On the first day 15.5 percent of the ballots were recounted, all by hand.
In the process, Al Franken lost 27 votes and Norm Coleman lost 70 compared to the initial tally in the same precincts.
According to the Minnesota Secretary of State's first day numbers, the Franken and Coleman campaigns ended up challenging very similar numbers of ballots. The Franken side had concerns about 106 ballots, the Coleman campaign challenged 115. That amounts to one half of one percent of the number of ballots that have been recounted.
Those challenged ballots will be delivered to the State Canvassing board in St. Paul. The board is made up of four judges and Secretary of State Mark Ritchie and it will decide what to do with the contested ballots.
Ritchie said he thought the recount got off to a smooth start. He called the number of challenged ballots, "small."
"Which means that our process generally is very effective," Ritchie said. "You know the process we can tell what the citizens intended with their vote or we can tell that the ballot does not give us a signal about the voter's intent."
Around the state, those charged with recounting the ballots worked as representatives of the Coleman and Franken campaigns looked over their shoulders, sometimes formally contesting their decisions.
The first challenge in Anoka County came from Coleman campaign volunteer Christina Schonning. She stopped a ballot from going into the Franken pile, because coming out of the filled-in bubble next to Franken's name was what looked like an arrow pointing at Coleman's bubble.
"I would call it 'not clear intent,' because there's an arrow going up, that's not just a stray mark," Schonning said.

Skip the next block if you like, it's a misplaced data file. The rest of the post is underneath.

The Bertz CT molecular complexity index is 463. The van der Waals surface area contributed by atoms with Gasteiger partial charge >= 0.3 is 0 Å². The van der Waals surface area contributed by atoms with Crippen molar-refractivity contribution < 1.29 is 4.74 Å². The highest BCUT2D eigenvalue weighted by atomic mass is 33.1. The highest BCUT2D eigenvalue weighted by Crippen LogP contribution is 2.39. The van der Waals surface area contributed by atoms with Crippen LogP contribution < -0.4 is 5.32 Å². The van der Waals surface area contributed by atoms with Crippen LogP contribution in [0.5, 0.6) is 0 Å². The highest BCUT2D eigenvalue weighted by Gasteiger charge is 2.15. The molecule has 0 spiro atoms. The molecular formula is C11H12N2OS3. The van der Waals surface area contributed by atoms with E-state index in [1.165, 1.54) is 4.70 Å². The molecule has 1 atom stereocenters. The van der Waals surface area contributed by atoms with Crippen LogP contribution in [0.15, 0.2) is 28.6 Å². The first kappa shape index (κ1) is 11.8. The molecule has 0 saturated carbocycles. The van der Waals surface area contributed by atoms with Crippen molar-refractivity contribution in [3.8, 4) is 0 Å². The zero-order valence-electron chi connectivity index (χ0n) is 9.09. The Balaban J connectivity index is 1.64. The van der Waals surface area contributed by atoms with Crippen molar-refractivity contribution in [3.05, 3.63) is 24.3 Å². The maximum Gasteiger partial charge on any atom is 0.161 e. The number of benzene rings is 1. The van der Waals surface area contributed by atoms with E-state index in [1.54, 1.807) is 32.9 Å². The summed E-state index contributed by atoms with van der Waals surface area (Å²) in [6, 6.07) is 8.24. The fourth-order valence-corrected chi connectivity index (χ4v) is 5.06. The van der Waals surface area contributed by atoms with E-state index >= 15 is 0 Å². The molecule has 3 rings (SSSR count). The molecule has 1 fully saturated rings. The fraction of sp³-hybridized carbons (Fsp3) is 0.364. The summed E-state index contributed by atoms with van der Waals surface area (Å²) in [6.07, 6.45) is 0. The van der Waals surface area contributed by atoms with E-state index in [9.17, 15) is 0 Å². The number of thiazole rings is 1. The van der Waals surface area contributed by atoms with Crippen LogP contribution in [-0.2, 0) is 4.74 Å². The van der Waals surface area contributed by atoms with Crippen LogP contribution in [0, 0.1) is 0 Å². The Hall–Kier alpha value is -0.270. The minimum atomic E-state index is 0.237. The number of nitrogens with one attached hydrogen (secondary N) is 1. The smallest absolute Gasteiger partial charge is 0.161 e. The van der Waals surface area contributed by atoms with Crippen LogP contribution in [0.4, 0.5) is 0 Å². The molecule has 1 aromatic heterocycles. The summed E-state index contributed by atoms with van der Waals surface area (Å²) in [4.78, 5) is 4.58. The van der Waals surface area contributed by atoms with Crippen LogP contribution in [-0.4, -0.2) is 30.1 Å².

In Stearns County, auditor Randy Schreifels said the first day of the recount was hardly relaxing.
"I think it's a little more intense than the other recounts I've done," Schreifels said. "We've done a number of recounts over the years, but they're watching us count the stacks of 25 and counting them as we're doing it. They're not touching the ballots, of course, but they're very much watching the ballots more and the counting more closely than other recounts I've been a part of."
The deadline for finishing the recount is two weeks from this Friday. Ritchie said judging from progress on the first day, he expects the counties will be able to meet the December 5 deadline. The Secretary of State's office is promising nightly updates of the latest recount numbers every day votes are counted.
Carleton College political scientist Steven Schier said the slow, day-by-day release of the tally will feel like the drip, drip of water torture. But Schier said state officials have little choice but to share the numbers as they receive them to keep the recount as transparent as possible.
Schier's advice to Minnesotans is to ignore the horse race.
"I'm not sure it's terribly helpful to have three weeks of drips and drabs of the latest recount numbers coming out because none of it's conclusive until all are counted," Schier said. "And it will be, I think, misleading to draw conclusions day after day about the course of the recount. So we'll be getting a lot of news but it won't necessarily be very helpful news for determining who's winning the Senate race."
Neither the Franken nor the Coleman campaign had anything to say about the Secretary of State's first day recount tally.
Earlier in the day, Franken's campaign released a statement saying it's clear that Coleman's strategy is to "undermine the process and disenfranchise just enough voters so that they can win."
The Franken campaign won a legal move to force counties to provide it with the names and addresses of people whose absentee ballots were rejected.
The Coleman campaign has been claiming Franken sought the information to "stuff the ballot box." The Coleman camp issued a statement urging the Franken campaign to "exercise restraint," in tracking down voters and cited last week's incident in which Franken's attorney told what turned out to be a false story about a absentee ballot not being counted.
Secretary of State Ritchie said he expects some counties will work into the weekend on their recounts in hopes of being done before next week's Thanksgiving holiday.